Like

  4. Bruce Connor’s films introduce a new way of appropriating history and art using multi-modal techniques that enhances the archival content and changes the context of history. His film, A Movie, meshes together various “American” historical events and cultural themes like Western films and a tightrope walker in a choppy style that was difficult to follow as a real movie. I found it entertaining to watch as he included various flashy cuts to graphics of “A Movie” and “The End” that separated different scenes. In Connor’s interview, he says his motive for creating A Movie stemmed from being “aware that there was a “universal movie” that was being made all the time” (78). Being the first of this kind of film, he used the cliches from everyday American culture and morphed it into an audiovisual experience that could declare something meaningful about the way we experience our lives. I couldn’t find much meaning through the decisions of putting clips together besides that it encompasses the talents of Americans, past events and tragedies that have occurred, preserving history in an artful way.
    Jaimie Baron describes archival footage as “creating the past rather than simply preserving it (Baron). The act of producing and manipulating archival footage structures history in a way that makes it less objective. In a case like Bruce Connor’s films, he created a unique form of viewing and learning about history that is biased, but more meaningful in his editing and production techniques that are more sensory for viewers. Baron also describes audiovisual media as “seem[ing] ‘closer’ to the past they represent and are potentially seductive in their seeming transparent textuality” (Baron). Like A Movie, because the archival footage is edited and visually stimulating, it creates an entertaining environment that alters the consumption of history. I don’t believe Connor’s motives were to present history in an objective way, but make a statement on cultural artifacts that mean so much to us. His films both make us think about the way in which Connor produced them and why he chose certain footage, but also the appropriation of these cultural events and history’s effect on us as a society.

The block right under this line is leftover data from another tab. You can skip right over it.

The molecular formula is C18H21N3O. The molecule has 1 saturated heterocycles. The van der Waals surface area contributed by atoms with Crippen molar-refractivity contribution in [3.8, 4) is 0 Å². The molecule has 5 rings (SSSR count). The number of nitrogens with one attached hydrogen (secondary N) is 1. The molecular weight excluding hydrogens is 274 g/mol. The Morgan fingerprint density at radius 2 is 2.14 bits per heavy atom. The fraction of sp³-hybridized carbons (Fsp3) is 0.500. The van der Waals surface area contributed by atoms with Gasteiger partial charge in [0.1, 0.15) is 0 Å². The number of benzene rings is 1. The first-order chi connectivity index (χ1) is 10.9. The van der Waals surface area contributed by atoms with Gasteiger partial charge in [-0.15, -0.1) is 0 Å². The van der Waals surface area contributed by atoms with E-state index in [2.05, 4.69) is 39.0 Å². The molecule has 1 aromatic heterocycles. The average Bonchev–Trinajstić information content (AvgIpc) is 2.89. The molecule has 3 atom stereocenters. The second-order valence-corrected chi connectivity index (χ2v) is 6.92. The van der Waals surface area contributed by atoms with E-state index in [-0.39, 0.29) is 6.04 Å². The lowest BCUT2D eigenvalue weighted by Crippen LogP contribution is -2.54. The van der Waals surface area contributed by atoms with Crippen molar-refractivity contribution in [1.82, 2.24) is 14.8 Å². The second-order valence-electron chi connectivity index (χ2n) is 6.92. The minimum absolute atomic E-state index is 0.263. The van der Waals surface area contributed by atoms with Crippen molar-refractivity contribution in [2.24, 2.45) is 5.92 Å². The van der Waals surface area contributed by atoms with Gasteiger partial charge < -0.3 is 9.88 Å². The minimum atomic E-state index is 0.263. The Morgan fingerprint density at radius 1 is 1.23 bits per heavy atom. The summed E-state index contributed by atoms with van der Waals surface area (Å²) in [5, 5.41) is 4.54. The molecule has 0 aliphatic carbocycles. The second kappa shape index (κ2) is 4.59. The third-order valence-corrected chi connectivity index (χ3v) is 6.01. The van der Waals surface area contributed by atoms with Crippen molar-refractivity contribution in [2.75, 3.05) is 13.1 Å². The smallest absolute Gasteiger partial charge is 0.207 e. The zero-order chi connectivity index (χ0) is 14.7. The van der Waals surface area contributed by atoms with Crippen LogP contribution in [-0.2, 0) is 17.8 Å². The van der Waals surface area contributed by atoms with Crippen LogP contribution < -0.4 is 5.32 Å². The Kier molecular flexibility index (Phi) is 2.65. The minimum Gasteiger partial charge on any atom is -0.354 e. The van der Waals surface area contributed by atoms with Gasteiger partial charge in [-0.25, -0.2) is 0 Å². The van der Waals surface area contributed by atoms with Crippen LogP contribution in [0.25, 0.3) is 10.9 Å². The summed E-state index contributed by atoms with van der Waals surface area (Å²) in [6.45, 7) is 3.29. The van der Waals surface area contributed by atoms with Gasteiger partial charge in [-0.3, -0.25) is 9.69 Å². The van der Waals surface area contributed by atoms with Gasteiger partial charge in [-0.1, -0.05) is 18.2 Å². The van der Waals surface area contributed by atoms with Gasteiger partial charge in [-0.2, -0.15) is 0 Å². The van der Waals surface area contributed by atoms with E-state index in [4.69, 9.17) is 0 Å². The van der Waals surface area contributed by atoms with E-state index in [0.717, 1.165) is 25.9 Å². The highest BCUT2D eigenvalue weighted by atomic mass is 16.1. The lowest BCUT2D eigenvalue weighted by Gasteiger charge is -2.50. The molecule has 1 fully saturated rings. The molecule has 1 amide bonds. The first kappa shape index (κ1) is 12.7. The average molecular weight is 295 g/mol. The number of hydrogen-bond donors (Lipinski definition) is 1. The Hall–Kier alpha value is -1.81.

Like

  5. Something that struck me from the interview with Bruce Connor was his comment on his own work, stating “I don’t believe that anything like A MOVIE, existed in film prior to 1958 … as far as my experience was concerned” (78). It’s a confident, but not ridiculous claim to make; Connor’s first film was unique in its use of stock footage, determined to engineer a film of iconic images into a more explicitly “universal movie” than even the films he reports watching (78). As a form, film is inherently multimodal simply in the fact that one can present their audience with both sound and image simultaneously; both of these elements can be appropriated from other sources and placed in conversation with each other in a film. In Marilyn Times Five, Connor weds the image of a lookalike of pop culture icon Marilyn Monroe with a sensual song performed by Monroe herself; the effect achieved and likely intended is to further the illusion that Arline Hunter (the lookalike) is Marilyn.
    Use of found footage complicates history in the sense that video documents of poignant events are radically re-contextualized depending on the filmmaker’s choices. “I started REPORT as soon as the day Kennedy died,” Connor recalls (83). While Connor maintains that the film is a response to this crucial moment in history, he also asserts that REPORT is “[his] death, your death, it’s everyone’s death. He’s a figure that symbolizes it” (84). By replaying the car driving over and over and over, advancing the footage ever so slowly and from various angles, almost maddeningly so, Connor raises in his audience the anxiety felt by knowing what’s going to happen, and on a deeper level, the anxiety of their own mortality. He uses this widespread found footage to make a larger claim about history and Kennedy’s assassination; everyone who saw or filmed it had their own perspective of the event. He uses found footage to illustrate these incongruences but overall media and civilian sense of panic and loss.